It had a major impact on my progression. I served 12 years in a leadership position within the NAVSUP Comptroller and now I’m at the head of this organization. I spent my time looking at financial planning and programming, budgeting, accounting control and execution. Basically, I learned the culture and the processes and the policy from the ground up. I was very fortunate to be mentored by many of the “legends” of the Supply Corps. I served under Admirals Straw, Lippert, Hickman, Keller, Bird, Lyden, and Yuen. I gained a wealth of exposure from these military officers along with some very exceptional civilian senior leaders, and those interactions were instrumental in terms of my career progression to the Senior Executive Service level.
Having the opportunity to spend a year at USAWC as a full-time student was fabulous and it was easily the best year of my career. It gave me exposure to joint operations and strategic thinking, and it also gave me a mid-career break, where I could focus on my family and myself. I highly recommend this opportunity to all civilians.
When I came back to NAVSUP, I served in positions outside the FM area, which I found to be very enlightening and afforded me opportunities to be on the receiving end of the FM processes. This gave me a unique and invaluable perspective that will help me as I take the leadership reigns of the FM world for NAVSUP.
My most recent position, director of Strategy and Innovation, really enabled me to play to my strong suit: strategic thinking. This position afforded me the ability to influence the strategic direction of NAVSUP, as we were responsible for putting together NAVSUP’s Strategic Plan (five-year) and annual Commander’s Guidance. While I have had the opportunity to work outside of NAVSUP at the Office of the Chief of Naval Operations level, my time spent within the NAVSUP community has composed the majority of my career and proven to be enjoyable. Luck has contributed to my successful career - being in the right place at the right time – so my advice to your readers is to not stress about how they’re going to get to a specific job but rather to take the opportunities as they come and make the best of them. If they do, doors will open.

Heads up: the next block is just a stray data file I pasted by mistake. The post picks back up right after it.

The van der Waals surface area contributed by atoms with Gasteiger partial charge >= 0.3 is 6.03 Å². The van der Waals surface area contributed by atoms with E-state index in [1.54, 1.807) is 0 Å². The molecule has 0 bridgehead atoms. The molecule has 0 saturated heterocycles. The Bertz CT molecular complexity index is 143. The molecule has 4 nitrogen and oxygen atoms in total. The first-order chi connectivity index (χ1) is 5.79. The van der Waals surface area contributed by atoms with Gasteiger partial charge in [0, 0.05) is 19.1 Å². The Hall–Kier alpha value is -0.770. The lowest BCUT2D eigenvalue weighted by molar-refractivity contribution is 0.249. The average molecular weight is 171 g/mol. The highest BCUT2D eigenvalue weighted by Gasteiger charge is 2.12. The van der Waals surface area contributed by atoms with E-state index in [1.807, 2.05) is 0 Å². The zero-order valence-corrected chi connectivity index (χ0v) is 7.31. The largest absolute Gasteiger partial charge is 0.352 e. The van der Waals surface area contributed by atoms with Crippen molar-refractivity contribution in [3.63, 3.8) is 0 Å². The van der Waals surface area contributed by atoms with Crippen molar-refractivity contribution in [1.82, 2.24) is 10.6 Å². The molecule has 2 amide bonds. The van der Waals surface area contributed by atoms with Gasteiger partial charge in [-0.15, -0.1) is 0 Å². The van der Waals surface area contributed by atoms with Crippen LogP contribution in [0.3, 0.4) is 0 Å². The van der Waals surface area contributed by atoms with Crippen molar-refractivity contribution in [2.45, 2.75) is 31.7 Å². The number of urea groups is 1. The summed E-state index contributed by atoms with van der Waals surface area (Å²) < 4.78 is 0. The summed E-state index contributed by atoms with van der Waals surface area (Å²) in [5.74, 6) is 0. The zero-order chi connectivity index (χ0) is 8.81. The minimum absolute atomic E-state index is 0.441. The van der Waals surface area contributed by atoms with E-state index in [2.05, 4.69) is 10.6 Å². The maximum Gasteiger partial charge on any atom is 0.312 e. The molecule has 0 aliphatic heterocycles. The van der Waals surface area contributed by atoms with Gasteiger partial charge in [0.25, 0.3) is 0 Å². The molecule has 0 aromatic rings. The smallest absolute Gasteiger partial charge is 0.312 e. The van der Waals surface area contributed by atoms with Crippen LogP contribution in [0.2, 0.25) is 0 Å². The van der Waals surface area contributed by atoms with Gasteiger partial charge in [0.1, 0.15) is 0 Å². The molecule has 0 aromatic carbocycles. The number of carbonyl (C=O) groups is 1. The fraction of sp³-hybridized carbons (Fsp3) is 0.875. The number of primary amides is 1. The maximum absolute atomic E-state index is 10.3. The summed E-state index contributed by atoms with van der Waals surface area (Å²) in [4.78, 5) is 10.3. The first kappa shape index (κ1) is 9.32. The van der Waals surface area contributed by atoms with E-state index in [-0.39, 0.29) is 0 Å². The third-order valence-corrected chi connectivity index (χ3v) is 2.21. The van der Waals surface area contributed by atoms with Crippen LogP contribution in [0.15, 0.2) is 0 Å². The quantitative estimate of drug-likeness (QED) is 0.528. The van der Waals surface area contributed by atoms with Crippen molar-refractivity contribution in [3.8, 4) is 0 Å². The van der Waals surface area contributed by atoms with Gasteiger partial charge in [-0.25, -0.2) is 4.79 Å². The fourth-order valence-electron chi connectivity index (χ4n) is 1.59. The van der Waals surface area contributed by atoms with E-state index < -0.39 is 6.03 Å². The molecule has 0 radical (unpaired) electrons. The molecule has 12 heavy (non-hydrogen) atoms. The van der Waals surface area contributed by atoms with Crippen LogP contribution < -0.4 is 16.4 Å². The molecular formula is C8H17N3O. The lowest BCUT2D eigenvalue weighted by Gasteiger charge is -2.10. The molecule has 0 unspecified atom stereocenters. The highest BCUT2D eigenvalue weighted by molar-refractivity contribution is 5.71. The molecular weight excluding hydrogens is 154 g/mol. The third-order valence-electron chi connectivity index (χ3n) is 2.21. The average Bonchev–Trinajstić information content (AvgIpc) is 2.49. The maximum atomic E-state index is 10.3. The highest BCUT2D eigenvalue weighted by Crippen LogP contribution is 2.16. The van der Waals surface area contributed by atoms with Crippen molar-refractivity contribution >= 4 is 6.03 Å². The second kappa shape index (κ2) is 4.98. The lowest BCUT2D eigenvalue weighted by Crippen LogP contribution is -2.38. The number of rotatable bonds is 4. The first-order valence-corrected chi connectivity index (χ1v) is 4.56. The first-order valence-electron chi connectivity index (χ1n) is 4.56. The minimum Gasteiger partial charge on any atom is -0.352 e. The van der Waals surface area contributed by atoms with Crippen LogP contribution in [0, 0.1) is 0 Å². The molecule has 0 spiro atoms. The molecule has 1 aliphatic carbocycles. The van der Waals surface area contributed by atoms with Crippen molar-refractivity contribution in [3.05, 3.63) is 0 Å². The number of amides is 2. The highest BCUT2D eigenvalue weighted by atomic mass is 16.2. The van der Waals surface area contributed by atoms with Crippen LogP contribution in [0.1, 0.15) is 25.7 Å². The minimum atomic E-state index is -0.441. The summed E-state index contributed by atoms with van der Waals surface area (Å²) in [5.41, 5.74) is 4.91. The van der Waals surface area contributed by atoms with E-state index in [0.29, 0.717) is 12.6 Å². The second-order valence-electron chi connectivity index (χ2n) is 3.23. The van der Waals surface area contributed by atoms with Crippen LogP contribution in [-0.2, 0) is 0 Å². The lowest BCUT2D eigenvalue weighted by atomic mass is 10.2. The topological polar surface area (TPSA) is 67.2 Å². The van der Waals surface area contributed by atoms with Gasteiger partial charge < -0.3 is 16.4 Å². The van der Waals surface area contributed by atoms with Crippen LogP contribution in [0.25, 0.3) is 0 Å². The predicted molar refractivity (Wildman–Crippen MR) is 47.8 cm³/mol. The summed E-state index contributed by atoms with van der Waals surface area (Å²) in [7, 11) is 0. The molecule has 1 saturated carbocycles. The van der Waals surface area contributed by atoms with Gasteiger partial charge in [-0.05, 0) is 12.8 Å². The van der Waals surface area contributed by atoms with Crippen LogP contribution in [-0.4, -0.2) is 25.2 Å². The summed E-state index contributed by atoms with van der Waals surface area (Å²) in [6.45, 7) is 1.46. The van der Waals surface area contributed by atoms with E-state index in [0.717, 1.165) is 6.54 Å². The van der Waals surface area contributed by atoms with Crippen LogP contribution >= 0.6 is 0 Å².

SC CC: As a leader in the NAVSUP enterprise, you offer a unique perspective regarding what it takes to have a successful career as a government service civilian. That said, what role does ethics and leadership play in a successful career?
Ethics play a significant role. Ethical conduct is about doing the right things in the right ways, but when you’re in public service, you must also be aware of appearances. Even when decisions are clearly legal, you must also consider them through the lens of appearance. There’s a saying that I think is very appropriate for all folks who serve in the public realm to remember: “Perception is out of bed and half way around the world before reality even wakes up.” I remember those words when I’m doing things and I think, “What would people think if I pursued this action?” When ethics and leadership are solid, both in perception and reality, they’re critical in developing that level of trust that’s necessary to be an effective leader. Folks won’t follow you if they don’t trust you. It’s critical that you earn that trust and establish it through all the components that you touch: stakeholders, customers, senior leadership, your employees, and even the taxpayers. Ethics and trust are two large and integrated components. You can be the best speaker in the world, you can know everything about what you’re responsible for inside and out, but if people do not trust you, they will not follow you.
SC CC: From your perspective, what is the “secret sauce” to success for a government service civilian?
My advice to folks would be to have the courage to step outside of your comfort zone, take some risks and tackle the hard jobs. Challenge yourself! You may go into an area that you hadn’t considered before and you may find that’s your strong suit. Continuously learning and testing your knowledge, skills and abilities will help you to grow, not only as an
individual, but also as a leader.
SC CC: We hear about the importance of mentorship as military officers, but how important is mentorship on the civil service side? Did you receive any profound career advice from mentors that helped you reach your current position?
Mentorship is critical for civilians, just as it is for the military. You need people who are willing to take the time to share their professional knowledge, just like you would have in an apprenticeship relationship. As I mentioned earlier, I have been very fortunate to have had both military and civilian mentors who were willing to advise me and work with